Here is a shot of some performance artists (2 girls from Barcelona with a boom box and a helmet) with little talent but a lot of spirit doing their thing at the Piazza Santa Maria.

Sunday, August 13, 2006

August 2006 - Rome, Italy - Day 6

Our luggage arrives just in time for our first Saturday night baby!!! We get all dolled up and hit the town. we strolled from Trastevere all the way to Piazza del Popolo (located at the southern end of Borghese park pedestrianized oval square with a centered ancient Egyptian obelisk taken by Augustus when he conquered Egypt 2,000 years ago and 2 neo-classical domed churches on either side as you enter the piazza) and through the shopping district on Via Babuino.

We followed our noses and discovered a small traditional restaurant (Ristorante Edy) located on a small side street. It appears that Edy's son runs the restaurant as he unenthusiastically sat us and took our order. That's why Edy comes out of the kitchen every 5 minutes and checks on you. Her clothes are stained with sauce and her hair is messily pulled back but she still does rounds in the restaurant and checks up on her son. Then they bark orders at each other. Edy like a classic Italian mother reveres her son and vice versa, but she has to check up on him. As we have learned here, people believe that Jesus must have been an italian man because his mother believed he was God, he believed his mother was a virgin and he lived at home with her until he was 30. Edy's food tasted completed homemade and dessert - a warm ricotta cheescake with dollops of chocolate - was a wonderful eating experience.

After dinner, we strolled through the Spanish Steps, the Pantheon, Trevi Fountain, Piazza Navona and Campo dei Fiori on our way back to Trastevere over the Ponte Sisto.

All of the squares and the bridge were full of people of all ages strolling, drinking and talking.

We ended the night with a drink at a Brazilian bar in our neighborhood which is quite the hot spot. As we sat outside we witnessed the Vigili di Fuoco (fire men) in action. They cruised down the narrow street in a calm manner as onlookers squeezed themselves against the sides of the buildings to let the truck through, then they jumped out of the truck and slowly put on their fire fighting suits, strolled around the building looking for a fire as the five-alarms blared , gave up, climbed back into the fire truck and smoked a couple of cigarettes before heading back to the station.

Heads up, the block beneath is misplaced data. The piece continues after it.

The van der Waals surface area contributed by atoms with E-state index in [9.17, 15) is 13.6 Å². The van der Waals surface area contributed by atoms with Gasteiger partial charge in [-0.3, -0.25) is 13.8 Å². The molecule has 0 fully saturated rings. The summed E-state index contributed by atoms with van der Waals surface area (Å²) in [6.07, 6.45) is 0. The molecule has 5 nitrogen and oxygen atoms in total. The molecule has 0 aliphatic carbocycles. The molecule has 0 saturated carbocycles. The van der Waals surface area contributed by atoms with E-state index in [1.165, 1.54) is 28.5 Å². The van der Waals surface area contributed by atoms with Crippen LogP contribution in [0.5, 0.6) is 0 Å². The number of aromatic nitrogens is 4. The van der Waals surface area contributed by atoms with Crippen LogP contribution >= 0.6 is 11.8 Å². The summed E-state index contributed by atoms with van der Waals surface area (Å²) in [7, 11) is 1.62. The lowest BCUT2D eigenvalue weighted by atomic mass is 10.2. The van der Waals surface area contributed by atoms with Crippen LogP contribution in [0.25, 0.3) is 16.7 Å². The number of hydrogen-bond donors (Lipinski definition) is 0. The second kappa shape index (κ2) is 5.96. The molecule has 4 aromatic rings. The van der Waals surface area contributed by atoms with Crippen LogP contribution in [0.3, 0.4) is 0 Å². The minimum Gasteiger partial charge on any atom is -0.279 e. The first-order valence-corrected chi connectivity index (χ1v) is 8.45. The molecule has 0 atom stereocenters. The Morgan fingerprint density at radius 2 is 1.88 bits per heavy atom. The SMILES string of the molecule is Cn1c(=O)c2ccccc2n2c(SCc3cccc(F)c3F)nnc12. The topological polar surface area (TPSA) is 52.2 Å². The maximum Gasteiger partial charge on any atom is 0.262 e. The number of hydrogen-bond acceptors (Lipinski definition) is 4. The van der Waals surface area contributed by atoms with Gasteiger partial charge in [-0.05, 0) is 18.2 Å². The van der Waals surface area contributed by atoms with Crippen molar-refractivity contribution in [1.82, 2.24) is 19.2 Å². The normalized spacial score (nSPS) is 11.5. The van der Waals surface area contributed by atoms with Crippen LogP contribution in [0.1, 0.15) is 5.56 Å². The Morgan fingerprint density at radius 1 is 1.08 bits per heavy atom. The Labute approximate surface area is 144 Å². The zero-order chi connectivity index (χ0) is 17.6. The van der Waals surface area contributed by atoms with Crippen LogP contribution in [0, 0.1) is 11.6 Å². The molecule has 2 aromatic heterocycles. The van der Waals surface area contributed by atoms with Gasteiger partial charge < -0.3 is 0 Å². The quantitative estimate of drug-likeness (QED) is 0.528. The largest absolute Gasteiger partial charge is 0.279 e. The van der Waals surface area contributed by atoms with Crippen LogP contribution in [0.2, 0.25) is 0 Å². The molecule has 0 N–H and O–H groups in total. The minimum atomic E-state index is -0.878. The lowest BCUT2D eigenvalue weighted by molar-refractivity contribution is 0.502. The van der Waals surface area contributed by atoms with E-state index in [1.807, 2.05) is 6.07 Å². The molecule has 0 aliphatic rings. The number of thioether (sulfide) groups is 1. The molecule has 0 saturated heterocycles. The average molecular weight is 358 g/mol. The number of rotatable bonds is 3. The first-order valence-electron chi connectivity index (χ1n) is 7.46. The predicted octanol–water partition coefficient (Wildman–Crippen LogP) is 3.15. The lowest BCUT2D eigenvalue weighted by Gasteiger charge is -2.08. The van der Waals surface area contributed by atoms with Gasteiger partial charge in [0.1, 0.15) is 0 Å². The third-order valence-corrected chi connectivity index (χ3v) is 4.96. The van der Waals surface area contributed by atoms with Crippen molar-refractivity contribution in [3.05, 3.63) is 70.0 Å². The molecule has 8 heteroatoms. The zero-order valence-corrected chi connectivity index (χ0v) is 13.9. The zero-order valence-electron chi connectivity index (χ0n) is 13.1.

Saturday, August 12, 2006

August 2006 - Rome, Italy - Day 5

Today we waited for our luggage most of the day and surprise surprise our Italian courier failed to deliver it as promised. We consoled ourselves by having lunch at Trastevere's most famous panini shop (it doesn't really have a name or a sign outside but everyone knows where it is). Only in Italy can a bakery dedicate itself to making only one kind of bread and still sell 1,000 loaves per day. This famous shop has quite a line and unlike everything else in Italy the line moves very quickly. No time for indecisiveness or questions in broken italian, but the chances of making a bad choice seem slim. The pannini with prosciutto and fresh mozzarella and the pannini with stewed tomatoes, fresh mozzarella and arugula are absolutely delicious. On our way home we discover a little spa with the sweetest Italian girls working and gossipping with everyone that stopped by. As I waited to have my eyebrows done, we introduced ourselves and asked all about the nightlife of Trastevere. The girls screamed and giggled about us being from Miami (apparently a dream destinantion for young italian women). Kenny has decided he must go back next week after the August holidays and have a massage.